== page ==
Although the phrase ‘Data Capability’ is a relatively recent addition to the lexicon of strategists and policy wonks, the ever-increasing focus on data-driven solutions – for everything from improving student retention to the TEF – puts our ability to handle and manage data higher up the policy agenda than ever before.
I have written previously about the challenges and opportunities in this area and the extent to which the data capability agenda is being recognised and analysed by the Government and by bodies like NESTA and UUK. The recent consultation by HESA on proposals to redesign and rationalise the sector’s approach to data collection once again shines a light on the extent to which data that underpins core business processes can be routinely transformed into data suitable for business intelligence and external reporting. The massive developments in technology over the past few decades have raised expectations about the value and efficiencies that can be unlocked through the intelligent use of data.
But people and organisations often struggle to keep up with this pace of change and capabilities in this space – both personal and organisational – are increasingly critical factors in this debate.
HEDIIP has been actively pursuing the data capability agenda since 2014. We have developed a Data Capability Toolkit which sets out a process to understand an organisation’s current level of data capability and identify priorities and opportunities for improvement. Unlike many of the other data initiatives, the HEDIIP work has focussed on the foundational layers of data management and governance.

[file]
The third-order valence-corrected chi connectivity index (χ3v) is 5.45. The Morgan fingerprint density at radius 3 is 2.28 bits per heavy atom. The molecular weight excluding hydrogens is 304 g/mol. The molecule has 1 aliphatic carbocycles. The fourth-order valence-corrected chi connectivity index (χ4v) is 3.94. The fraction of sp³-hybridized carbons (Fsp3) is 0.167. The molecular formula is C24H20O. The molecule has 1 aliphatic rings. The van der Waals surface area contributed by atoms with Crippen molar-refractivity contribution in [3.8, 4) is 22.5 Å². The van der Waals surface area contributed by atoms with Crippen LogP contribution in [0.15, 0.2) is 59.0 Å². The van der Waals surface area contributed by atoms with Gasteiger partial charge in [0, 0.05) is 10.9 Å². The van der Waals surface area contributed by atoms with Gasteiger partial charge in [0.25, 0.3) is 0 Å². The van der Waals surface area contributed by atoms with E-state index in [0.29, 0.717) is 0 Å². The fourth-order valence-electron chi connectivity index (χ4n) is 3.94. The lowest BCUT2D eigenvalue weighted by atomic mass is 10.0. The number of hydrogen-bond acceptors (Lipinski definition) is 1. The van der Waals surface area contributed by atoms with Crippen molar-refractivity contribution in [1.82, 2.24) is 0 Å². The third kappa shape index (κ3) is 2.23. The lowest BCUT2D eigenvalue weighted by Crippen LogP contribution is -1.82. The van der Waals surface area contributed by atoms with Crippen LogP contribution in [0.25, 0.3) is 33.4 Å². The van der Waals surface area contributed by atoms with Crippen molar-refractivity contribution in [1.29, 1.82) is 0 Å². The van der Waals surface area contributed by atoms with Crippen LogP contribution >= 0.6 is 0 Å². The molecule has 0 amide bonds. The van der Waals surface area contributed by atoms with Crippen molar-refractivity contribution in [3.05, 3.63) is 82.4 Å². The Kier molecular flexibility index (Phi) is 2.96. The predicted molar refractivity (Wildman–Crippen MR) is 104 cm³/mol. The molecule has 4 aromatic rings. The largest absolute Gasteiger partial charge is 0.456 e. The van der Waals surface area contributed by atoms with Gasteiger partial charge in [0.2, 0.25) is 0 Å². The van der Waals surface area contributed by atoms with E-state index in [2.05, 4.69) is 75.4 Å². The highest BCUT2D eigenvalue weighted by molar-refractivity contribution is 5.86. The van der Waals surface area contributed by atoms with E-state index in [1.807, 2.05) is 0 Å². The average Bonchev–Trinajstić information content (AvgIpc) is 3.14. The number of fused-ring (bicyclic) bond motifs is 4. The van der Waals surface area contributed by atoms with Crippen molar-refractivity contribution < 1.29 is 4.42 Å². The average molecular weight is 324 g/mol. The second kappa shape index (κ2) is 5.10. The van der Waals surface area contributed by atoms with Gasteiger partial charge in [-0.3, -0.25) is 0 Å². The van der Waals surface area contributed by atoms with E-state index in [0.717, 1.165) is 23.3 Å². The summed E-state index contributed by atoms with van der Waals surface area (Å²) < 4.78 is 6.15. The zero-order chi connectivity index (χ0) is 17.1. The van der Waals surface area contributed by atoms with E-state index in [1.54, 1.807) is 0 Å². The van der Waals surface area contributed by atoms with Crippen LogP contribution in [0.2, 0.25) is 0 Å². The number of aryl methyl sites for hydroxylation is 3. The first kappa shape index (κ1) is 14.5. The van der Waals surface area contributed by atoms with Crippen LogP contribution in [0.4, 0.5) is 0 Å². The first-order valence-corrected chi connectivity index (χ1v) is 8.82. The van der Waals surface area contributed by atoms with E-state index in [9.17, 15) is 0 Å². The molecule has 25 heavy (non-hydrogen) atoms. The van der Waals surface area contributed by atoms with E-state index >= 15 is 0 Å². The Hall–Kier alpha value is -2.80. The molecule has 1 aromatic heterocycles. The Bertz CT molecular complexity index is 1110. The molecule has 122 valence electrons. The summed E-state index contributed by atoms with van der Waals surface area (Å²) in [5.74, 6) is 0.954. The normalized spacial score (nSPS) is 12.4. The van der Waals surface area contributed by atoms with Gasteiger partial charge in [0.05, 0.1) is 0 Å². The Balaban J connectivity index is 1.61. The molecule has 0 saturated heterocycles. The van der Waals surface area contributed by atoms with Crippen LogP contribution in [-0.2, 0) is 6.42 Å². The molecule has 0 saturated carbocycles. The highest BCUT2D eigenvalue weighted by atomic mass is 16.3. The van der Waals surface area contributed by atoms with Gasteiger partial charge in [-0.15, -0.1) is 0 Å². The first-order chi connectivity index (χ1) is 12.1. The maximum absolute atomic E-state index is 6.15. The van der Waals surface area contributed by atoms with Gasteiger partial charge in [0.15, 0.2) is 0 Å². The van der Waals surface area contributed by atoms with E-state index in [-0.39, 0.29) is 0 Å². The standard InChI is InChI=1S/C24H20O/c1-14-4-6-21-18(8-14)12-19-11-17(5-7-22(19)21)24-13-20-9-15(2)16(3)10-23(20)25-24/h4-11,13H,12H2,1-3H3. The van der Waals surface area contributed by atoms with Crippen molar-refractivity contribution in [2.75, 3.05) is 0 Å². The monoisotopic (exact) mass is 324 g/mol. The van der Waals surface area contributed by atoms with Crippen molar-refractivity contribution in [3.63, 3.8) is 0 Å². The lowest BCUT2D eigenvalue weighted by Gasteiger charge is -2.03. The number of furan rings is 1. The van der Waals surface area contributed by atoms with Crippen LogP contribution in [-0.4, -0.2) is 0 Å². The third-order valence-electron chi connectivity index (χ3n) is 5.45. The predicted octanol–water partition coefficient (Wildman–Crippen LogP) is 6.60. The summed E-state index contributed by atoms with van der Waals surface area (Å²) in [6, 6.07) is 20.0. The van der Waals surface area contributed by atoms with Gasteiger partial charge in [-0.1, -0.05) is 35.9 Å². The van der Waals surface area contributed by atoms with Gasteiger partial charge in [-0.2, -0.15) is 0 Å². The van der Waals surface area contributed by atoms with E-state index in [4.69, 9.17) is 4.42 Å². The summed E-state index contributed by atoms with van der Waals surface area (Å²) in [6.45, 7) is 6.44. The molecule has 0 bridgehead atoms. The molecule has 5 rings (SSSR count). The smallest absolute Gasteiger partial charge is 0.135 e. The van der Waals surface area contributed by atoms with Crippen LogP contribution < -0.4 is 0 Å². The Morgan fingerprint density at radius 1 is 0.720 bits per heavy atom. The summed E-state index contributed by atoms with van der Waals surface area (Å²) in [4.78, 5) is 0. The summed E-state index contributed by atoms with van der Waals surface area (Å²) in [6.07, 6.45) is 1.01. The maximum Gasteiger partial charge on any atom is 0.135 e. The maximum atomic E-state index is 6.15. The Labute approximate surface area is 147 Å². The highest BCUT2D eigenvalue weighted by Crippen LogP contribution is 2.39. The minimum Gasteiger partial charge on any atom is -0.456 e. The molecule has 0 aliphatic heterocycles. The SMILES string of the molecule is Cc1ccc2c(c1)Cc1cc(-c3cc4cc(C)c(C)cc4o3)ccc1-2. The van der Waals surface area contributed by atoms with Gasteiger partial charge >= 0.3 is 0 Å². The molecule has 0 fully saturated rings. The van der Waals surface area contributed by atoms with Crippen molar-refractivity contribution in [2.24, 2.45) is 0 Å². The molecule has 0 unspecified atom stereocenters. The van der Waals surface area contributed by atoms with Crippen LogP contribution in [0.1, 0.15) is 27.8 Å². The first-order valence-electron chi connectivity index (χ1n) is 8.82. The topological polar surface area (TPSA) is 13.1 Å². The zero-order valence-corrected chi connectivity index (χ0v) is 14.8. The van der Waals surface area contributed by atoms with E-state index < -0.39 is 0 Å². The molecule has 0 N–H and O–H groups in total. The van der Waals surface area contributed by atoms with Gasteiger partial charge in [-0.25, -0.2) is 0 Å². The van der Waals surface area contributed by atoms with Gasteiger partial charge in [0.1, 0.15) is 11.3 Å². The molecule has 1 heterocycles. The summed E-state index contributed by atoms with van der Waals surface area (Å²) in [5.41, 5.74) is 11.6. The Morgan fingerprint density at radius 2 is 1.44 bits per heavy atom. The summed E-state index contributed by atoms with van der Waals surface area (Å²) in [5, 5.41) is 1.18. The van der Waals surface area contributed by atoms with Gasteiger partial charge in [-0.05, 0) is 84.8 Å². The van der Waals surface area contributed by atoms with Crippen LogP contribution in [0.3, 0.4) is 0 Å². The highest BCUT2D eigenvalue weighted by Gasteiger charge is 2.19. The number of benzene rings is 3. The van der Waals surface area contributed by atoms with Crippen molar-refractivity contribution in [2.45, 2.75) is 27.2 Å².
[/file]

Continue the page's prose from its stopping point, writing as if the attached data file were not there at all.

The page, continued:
The toolkit includes an on-line self-assessment process and through this we have been able to harvest a rich dataset that describes the sectors data capability. This, combined with feedback from nearly 170 delegates on a recent round of training seminars, has been analysed in a report that HEDIIP has published today.
The report describes how data is often duplicated in silos across an institution without coherent, organisation-wide management or oversight. This undermines the quality of data that drives the (sometimes significant) investments in Business Intelligence and results in more time being spent discussing whose data is correct than considering what the data might actually be telling us.
Perhaps most worryingly of all is the difference between how institutions appear to perceive their standards of data handling and the evidence that suggests how it actually happens. We talk the talk, but we are not walking the walk.
What we now need to do is change our thinking about data. Far too often data is seen as a problem; something that goes wrong, causes cost and unnecessary burden. We need to move our thinking on to recognise that data is an asset – just like money and buildings – that needs organisation-wide management and governance in order to deliver its true potential.
But this isn’t easy. Unlike managing money or buildings, data is a relatively new professional area. The technology has evolved so quickly that we don’t have a broadly-accepted view of what good looks like, nor do we have a widely-recognised framework of professional training and qualifications to equip our workforce. We are all – to a great or lesser extent – finding our way through this world, one nervous step at a time.
The response to the publication of the Data Capability toolkit has been extremely positive. The initial set of training seminars were fully booked within days and the training programme was expanded over the autumn to end up at more than double its originally planned size. We have mobilised an army of data professionals across the sector and equipped them with the tools to make a real difference. Now is time for a broader call to action; the development of strategies that genuinely recognise data as an asset and treats it as such. With so many data-related changes emerging across the landscape now, a failure to engage with this agenda is likely to leave institutions struggling with data problems for years to come.